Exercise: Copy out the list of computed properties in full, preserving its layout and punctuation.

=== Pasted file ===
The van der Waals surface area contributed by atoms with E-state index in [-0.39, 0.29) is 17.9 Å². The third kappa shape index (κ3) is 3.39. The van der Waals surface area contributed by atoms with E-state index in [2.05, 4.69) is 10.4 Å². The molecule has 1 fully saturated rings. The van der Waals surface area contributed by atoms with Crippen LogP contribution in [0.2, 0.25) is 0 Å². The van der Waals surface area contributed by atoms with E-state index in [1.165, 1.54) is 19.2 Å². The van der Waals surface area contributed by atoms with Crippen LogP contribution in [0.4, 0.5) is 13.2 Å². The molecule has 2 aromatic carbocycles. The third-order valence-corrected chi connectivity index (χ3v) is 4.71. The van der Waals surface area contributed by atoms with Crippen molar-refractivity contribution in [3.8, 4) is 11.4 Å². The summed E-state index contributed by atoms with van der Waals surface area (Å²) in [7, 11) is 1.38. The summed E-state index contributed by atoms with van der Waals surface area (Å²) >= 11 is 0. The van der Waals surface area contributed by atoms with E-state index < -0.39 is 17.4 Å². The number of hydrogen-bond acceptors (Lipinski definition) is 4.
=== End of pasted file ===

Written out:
The van der Waals surface area contributed by atoms with E-state index in [-0.39, 0.29) is 17.9 Å². The third kappa shape index (κ3) is 3.39. The van der Waals surface area contributed by atoms with E-state index in [2.05, 4.69) is 10.4 Å². The molecule has 1 fully saturated rings. The van der Waals surface area contributed by atoms with Crippen LogP contribution in [0.2, 0.25) is 0 Å². The van der Waals surface area contributed by atoms with E-state index in [1.165, 1.54) is 19.2 Å². The van der Waals surface area contributed by atoms with Crippen LogP contribution in [0.4, 0.5) is 13.2 Å². The molecule has 2 aromatic carbocycles. The third-order valence-corrected chi connectivity index (χ3v) is 4.71. The van der Waals surface area contributed by atoms with Crippen molar-refractivity contribution in [3.8, 4) is 11.4 Å². The summed E-state index contributed by atoms with van der Waals surface area (Å²) in [7, 11) is 1.38. The summed E-state index contributed by atoms with van der Waals surface area (Å²) >= 11 is 0. The van der Waals surface area contributed by atoms with E-state index < -0.39 is 17.4 Å². The number of hydrogen-bond acceptors (Lipinski definition) is 4.